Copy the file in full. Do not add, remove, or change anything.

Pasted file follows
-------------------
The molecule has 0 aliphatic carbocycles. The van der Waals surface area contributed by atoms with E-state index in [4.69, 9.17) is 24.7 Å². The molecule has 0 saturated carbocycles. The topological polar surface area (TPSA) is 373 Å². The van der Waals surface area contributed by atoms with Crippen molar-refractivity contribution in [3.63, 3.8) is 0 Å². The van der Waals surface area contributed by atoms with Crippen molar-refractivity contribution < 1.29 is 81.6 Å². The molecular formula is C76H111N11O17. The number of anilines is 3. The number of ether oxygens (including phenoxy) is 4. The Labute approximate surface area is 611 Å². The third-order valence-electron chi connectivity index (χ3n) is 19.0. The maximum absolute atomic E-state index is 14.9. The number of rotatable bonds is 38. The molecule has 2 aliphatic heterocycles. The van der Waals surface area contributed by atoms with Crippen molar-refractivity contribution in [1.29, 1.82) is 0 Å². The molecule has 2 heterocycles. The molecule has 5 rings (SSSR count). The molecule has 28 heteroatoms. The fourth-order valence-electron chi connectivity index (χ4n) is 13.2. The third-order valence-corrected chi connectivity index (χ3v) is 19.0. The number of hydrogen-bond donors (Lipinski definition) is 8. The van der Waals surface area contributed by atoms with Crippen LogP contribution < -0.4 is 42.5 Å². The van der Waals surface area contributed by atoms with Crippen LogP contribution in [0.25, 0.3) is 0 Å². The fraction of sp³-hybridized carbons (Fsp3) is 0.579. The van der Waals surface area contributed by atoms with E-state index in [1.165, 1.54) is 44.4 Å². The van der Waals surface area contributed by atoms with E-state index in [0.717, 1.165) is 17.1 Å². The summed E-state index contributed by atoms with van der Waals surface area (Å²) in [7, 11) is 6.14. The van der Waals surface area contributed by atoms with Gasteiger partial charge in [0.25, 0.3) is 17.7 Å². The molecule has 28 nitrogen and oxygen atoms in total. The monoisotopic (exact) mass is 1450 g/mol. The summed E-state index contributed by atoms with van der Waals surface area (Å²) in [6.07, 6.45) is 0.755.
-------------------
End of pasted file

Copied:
The molecule has 0 aliphatic carbocycles. The van der Waals surface area contributed by atoms with E-state index in [4.69, 9.17) is 24.7 Å². The molecule has 0 saturated carbocycles. The topological polar surface area (TPSA) is 373 Å². The van der Waals surface area contributed by atoms with Crippen molar-refractivity contribution in [3.63, 3.8) is 0 Å². The van der Waals surface area contributed by atoms with Crippen molar-refractivity contribution < 1.29 is 81.6 Å². The molecular formula is C76H111N11O17. The number of anilines is 3. The number of ether oxygens (including phenoxy) is 4. The Labute approximate surface area is 611 Å². The third-order valence-electron chi connectivity index (χ3n) is 19.0. The maximum absolute atomic E-state index is 14.9. The number of rotatable bonds is 38. The molecule has 2 aliphatic heterocycles. The van der Waals surface area contributed by atoms with Crippen molar-refractivity contribution in [1.29, 1.82) is 0 Å². The molecule has 2 heterocycles. The molecule has 5 rings (SSSR count). The molecule has 28 heteroatoms. The fourth-order valence-electron chi connectivity index (χ4n) is 13.2. The third-order valence-corrected chi connectivity index (χ3v) is 19.0. The number of hydrogen-bond donors (Lipinski definition) is 8. The van der Waals surface area contributed by atoms with Crippen LogP contribution < -0.4 is 42.5 Å². The van der Waals surface area contributed by atoms with Crippen LogP contribution in [0.25, 0.3) is 0 Å². The fraction of sp³-hybridized carbons (Fsp3) is 0.579. The van der Waals surface area contributed by atoms with E-state index in [1.165, 1.54) is 44.4 Å². The van der Waals surface area contributed by atoms with E-state index in [0.717, 1.165) is 17.1 Å². The summed E-state index contributed by atoms with van der Waals surface area (Å²) in [7, 11) is 6.14. The van der Waals surface area contributed by atoms with Gasteiger partial charge in [0.25, 0.3) is 17.7 Å². The molecule has 28 nitrogen and oxygen atoms in total. The monoisotopic (exact) mass is 1450 g/mol. The summed E-state index contributed by atoms with van der Waals surface area (Å²) in [6.07, 6.45) is 0.755.